Mr Keet said that there was not an issue with water shortage, and there would not be for the next 20 years at least in the Gauteng and the Free State areas. He reiterated that the AMD must be resolved by 2018 in order to ensure water security. The DWS tried to use the water in the cheapest way possible. If the water was not drinkable, the mines could still reuse it. In the past, government departments did work independently, but now the budget ensured that various departments would work together.
He wanted to make it quite clear that it was impossible to make money through AMD; and any plan from the past would have resulted in a deficit. Therefore, instead of relegating this effort to a private company, the government took over, for the short term. In the long term, contributions would come from all stakeholders. The Minister would announce the long-term plan soon, but the contaminated water must be desalinated and taken out of the system. Dilution required far too great an amount of clean water to be a tenable long-term solution. Hopefully technology would continue to improve and adapt to different mineral levels in the East, Central, and West basins.
Mr Reuben Masenya, Director, DMR, spoke about financial provisioning to force mines to set aside money for disasters. Now that departments were no longer working in silos, the financial provisioning had been strengthened, and at present it was considered sufficient. In regard to mine ownership changes, he noted that the MPRDA clearly said that liability passed with ownership. In relation to for illegal mining, the government had created a committee, both to address the ongoing issues and to ensure state security. This committee involved the South African Police Services (SAPS), other government entities and other stakeholders. Now that planning was integrated, it would be possible to move forward to solutions. All mining issues were included in the Mining Phakisa, and that was moving forward well.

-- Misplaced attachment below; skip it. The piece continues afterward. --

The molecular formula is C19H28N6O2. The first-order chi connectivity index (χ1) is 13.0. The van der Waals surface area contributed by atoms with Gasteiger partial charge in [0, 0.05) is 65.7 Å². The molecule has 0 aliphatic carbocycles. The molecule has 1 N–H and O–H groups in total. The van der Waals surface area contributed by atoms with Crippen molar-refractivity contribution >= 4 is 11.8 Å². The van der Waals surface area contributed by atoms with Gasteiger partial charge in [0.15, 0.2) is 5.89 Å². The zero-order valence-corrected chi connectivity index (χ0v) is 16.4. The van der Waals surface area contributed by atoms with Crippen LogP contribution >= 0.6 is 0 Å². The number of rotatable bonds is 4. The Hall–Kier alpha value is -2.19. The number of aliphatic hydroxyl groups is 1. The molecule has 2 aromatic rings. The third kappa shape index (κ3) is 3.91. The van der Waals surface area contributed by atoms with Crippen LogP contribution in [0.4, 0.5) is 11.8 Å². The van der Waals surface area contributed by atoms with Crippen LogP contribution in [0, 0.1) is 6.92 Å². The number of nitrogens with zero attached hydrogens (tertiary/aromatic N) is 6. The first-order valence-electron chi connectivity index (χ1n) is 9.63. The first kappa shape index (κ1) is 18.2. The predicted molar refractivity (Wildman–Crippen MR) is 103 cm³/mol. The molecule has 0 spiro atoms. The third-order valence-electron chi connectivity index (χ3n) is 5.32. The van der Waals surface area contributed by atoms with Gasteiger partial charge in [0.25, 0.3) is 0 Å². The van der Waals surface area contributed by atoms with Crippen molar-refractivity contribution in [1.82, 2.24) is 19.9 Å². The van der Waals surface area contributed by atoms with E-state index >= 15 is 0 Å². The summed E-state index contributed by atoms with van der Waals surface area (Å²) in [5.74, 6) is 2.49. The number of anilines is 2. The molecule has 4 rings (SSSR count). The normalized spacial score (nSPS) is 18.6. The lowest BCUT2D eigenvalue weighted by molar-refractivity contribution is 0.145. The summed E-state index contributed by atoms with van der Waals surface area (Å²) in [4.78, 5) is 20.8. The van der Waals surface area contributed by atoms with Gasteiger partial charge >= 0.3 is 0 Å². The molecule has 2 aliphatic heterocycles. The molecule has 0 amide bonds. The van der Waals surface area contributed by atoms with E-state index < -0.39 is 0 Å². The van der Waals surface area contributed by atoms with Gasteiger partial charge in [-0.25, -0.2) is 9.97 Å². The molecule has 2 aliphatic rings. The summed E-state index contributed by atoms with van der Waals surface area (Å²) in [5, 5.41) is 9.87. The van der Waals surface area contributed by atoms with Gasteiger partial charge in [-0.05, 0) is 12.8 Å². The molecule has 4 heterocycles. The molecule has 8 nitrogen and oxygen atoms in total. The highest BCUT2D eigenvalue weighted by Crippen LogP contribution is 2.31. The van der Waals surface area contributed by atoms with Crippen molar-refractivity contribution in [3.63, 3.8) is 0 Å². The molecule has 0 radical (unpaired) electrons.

Mr Lorimer asked whether the Reef's AMD rehabilitation would be completed to meet the 2018 deadline. He asked when the Minister would be announcing the long-term plan, and enquired what the total cost to government would be.
Ms Singo said that she did not have the total cost, but that she would release the cost of derelict mines to the Committee.